LOVE DIFFERENCE

May 15 – June 15, 2021 

Eric Brown

“My recent paintings were made during a pandemic. Making them was a daily meditative practice. It was like keeping a journal. French philosopher Roland Barthes draws an analogy between text and textiles (“text” comes from the Latin texere, to weave). Through a repetition of mark-making, my paintings appear woven. They are not painted to look like textile. Their appearance is a byproduct of the painting process. The completed painting is a record of my experience making it. The eye follows “threads” of paint, their accumulation creating a larger whole. My new work is paradoxical: slow yet fast, precise yet open, deliberate yet intuitive. I am freer for having made them.”

Janet Taylor Pickett

“My Blackness is a declarative statement in my work. There are wonderful discarded objects brought home by my father and botanical prints my mother found from various second hand stores. Makers of things and tellers of stories surrounded me. In the late 1960’s and early 1970’ in the midst of sociopolitical activities, I began to formulate an aesthetic language, a visual synergy. The symbolism of the African American quilt, the pejorative images of the watermelon became part of my cryptology.”  

Zhang Hongtu

…In Memory of Tseng Kwong Chi (1991) is a photo series that looked to the work of one of Zhang’s contemporaries, the Hong Kong-born performance artist Tseng Kwong Chi, who died of AIDS in 1990. Appropriating Tseng’s photographs, Zhang used the work of his friend to further extrapolate upon the mechanisms by which iconography constructs identity and how artistic intervention can disrupt the language of power. Created for the 1991 exhibition Dismantling Invisibility; Asia and Pacific Island Artists Respond to the AIDS Crisis, Zhang’s work selected fifteen photographs from Tseng’s acclaimed self-portrait series East Meets West (also known as the Expeditionary Self-Portraits, 1979-89) and reconfigured them into photo collages using his familiar epoxy technique. In these photos, Tseng performed the role of “ambiguous ambassador” and posited himself the stereotypical tourist sites (the Eiffel Tower, the Grand Canyon, the Hollywood sign) while dressed in a Mao suit. The series was a subversive yet ludic exploration of cultural identity, perception, and the status of the individual amid the monumental. In Zhang’s reworking of these photos, he cut out the figure of his close friend and colleague, leaving a ghostly silhouette in his absence. The removal of Tseng’s body next to the famous profiles of monuments and natural wonders created a displacement that was not only a deeply sentimental tribute to a dear friend, but, in the words of Zhang, “dismantled” the imagery further, disrupting historical continuity…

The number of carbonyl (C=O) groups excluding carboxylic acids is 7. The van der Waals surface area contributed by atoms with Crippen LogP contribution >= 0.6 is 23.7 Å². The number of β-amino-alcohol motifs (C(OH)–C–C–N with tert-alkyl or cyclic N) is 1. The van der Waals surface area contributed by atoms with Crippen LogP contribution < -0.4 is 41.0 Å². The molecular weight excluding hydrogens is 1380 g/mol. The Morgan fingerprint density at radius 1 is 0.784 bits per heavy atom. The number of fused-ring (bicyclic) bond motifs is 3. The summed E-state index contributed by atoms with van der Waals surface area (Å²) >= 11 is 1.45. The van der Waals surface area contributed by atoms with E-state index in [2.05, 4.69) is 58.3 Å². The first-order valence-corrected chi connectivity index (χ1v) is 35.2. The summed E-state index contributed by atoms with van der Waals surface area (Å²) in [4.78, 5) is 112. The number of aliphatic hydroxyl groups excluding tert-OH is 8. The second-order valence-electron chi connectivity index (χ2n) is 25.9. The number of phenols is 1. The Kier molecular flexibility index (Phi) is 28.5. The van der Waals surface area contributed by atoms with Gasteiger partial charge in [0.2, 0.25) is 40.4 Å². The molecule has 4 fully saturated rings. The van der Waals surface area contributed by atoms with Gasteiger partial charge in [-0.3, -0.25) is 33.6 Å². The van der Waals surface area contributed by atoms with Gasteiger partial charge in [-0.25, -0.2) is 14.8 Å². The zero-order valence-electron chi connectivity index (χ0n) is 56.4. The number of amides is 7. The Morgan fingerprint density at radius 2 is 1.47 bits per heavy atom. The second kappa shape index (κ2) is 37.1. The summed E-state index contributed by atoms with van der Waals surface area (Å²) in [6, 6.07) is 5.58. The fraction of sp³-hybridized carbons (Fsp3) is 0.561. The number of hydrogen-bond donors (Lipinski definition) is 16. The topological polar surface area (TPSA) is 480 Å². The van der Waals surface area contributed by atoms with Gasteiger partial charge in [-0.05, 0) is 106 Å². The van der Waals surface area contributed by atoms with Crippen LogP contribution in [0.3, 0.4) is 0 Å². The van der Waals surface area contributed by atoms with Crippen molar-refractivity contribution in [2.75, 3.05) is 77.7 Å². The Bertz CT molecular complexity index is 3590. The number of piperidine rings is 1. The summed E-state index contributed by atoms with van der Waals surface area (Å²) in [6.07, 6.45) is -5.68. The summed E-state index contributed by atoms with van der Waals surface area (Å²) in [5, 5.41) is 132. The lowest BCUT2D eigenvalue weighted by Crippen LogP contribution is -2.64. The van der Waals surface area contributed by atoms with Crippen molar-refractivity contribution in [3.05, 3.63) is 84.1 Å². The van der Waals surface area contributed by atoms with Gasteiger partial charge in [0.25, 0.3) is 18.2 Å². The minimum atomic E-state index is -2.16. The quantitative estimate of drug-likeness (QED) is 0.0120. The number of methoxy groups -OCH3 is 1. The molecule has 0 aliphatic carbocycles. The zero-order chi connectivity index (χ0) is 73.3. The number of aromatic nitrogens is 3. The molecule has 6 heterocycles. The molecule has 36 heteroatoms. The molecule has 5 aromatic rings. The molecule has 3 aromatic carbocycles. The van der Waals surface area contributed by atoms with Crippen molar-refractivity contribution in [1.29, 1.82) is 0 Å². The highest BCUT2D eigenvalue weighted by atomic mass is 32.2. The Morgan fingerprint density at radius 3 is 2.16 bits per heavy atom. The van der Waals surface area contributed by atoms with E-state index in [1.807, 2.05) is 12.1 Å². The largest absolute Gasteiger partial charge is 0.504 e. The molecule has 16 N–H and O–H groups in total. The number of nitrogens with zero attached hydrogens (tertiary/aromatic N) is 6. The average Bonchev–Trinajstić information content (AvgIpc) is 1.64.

“Art and China After 1989, Theater of the World”
Guggenheim 2017
Page 237

https://www.guggenheim.org/exhibition/art-and-china-after-1989-theater-of-the-world

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Sophie Matisse
Janet Taylor Pickett
Zhang Hongtu
October 10 - November 24, 2020
Quaker Boxes

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September 27 - November 16, 2019
Zhang Hongtu at Art and China after 1989

Zhang Hongtu in ART AND CHINA AFTER 1989: THEATER OF THE WORLD

Solomon R. Guggenheim Museum New York
October 6, 2017 - January 7, 2018
Culture Mixmaster Zhang Hongtu, Beach Museum of Art, Kansas State University

Culture Mixmaster Zhang Hongtu at The Mariana Kistler Beach Museum of Art

Kansas State University
September 25 - December 22, 2018
Zhang Hongtu by the Mercury News

Zhang’s “Mixmaster” exhibit blends his Chinese, American backgrounds

Review and interview by Megan Moser, The Manhattan Mercury
October 7, 2018
Zhang Hongtu

International artist Zhang Hongtu debuts first solo Midwest show at K-State

Review by Savanna Maue, THE TOPEKA CAPITAL JOURNAL
September 22, 2018